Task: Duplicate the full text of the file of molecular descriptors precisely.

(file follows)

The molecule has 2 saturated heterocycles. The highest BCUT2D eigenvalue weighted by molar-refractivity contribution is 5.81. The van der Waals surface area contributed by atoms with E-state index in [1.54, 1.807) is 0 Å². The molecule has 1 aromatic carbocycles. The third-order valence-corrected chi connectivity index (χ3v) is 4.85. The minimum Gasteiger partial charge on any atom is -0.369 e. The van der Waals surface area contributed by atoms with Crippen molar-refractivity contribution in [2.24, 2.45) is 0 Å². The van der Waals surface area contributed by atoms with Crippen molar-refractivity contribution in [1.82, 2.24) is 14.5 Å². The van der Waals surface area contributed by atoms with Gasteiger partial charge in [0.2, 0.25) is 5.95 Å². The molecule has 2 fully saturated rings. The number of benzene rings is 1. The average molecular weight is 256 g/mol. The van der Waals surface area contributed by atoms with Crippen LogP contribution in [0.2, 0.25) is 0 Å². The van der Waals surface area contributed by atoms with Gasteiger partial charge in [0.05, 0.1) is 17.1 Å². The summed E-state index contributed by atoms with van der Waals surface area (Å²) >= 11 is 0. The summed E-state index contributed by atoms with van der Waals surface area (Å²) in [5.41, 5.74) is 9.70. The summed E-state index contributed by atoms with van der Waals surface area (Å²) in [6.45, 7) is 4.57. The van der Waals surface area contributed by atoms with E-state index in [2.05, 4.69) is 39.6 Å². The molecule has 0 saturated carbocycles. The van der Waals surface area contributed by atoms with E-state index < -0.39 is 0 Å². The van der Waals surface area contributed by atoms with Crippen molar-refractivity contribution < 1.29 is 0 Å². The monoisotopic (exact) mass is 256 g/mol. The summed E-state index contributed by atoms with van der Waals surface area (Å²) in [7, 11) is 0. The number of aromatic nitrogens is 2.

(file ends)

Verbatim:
The molecule has 2 saturated heterocycles. The highest BCUT2D eigenvalue weighted by molar-refractivity contribution is 5.81. The van der Waals surface area contributed by atoms with E-state index in [1.54, 1.807) is 0 Å². The molecule has 1 aromatic carbocycles. The third-order valence-corrected chi connectivity index (χ3v) is 4.85. The minimum Gasteiger partial charge on any atom is -0.369 e. The van der Waals surface area contributed by atoms with Crippen molar-refractivity contribution in [2.24, 2.45) is 0 Å². The van der Waals surface area contributed by atoms with Crippen molar-refractivity contribution in [1.82, 2.24) is 14.5 Å². The van der Waals surface area contributed by atoms with Gasteiger partial charge in [0.2, 0.25) is 5.95 Å². The molecule has 2 fully saturated rings. The number of benzene rings is 1. The average molecular weight is 256 g/mol. The van der Waals surface area contributed by atoms with Crippen LogP contribution in [0.2, 0.25) is 0 Å². The van der Waals surface area contributed by atoms with Gasteiger partial charge in [0.05, 0.1) is 17.1 Å². The summed E-state index contributed by atoms with van der Waals surface area (Å²) >= 11 is 0. The summed E-state index contributed by atoms with van der Waals surface area (Å²) in [5.41, 5.74) is 9.70. The summed E-state index contributed by atoms with van der Waals surface area (Å²) in [6.45, 7) is 4.57. The van der Waals surface area contributed by atoms with E-state index in [2.05, 4.69) is 39.6 Å². The molecule has 0 saturated carbocycles. The van der Waals surface area contributed by atoms with E-state index < -0.39 is 0 Å². The van der Waals surface area contributed by atoms with Crippen molar-refractivity contribution < 1.29 is 0 Å². The monoisotopic (exact) mass is 256 g/mol. The summed E-state index contributed by atoms with van der Waals surface area (Å²) in [7, 11) is 0. The number of aromatic nitrogens is 2.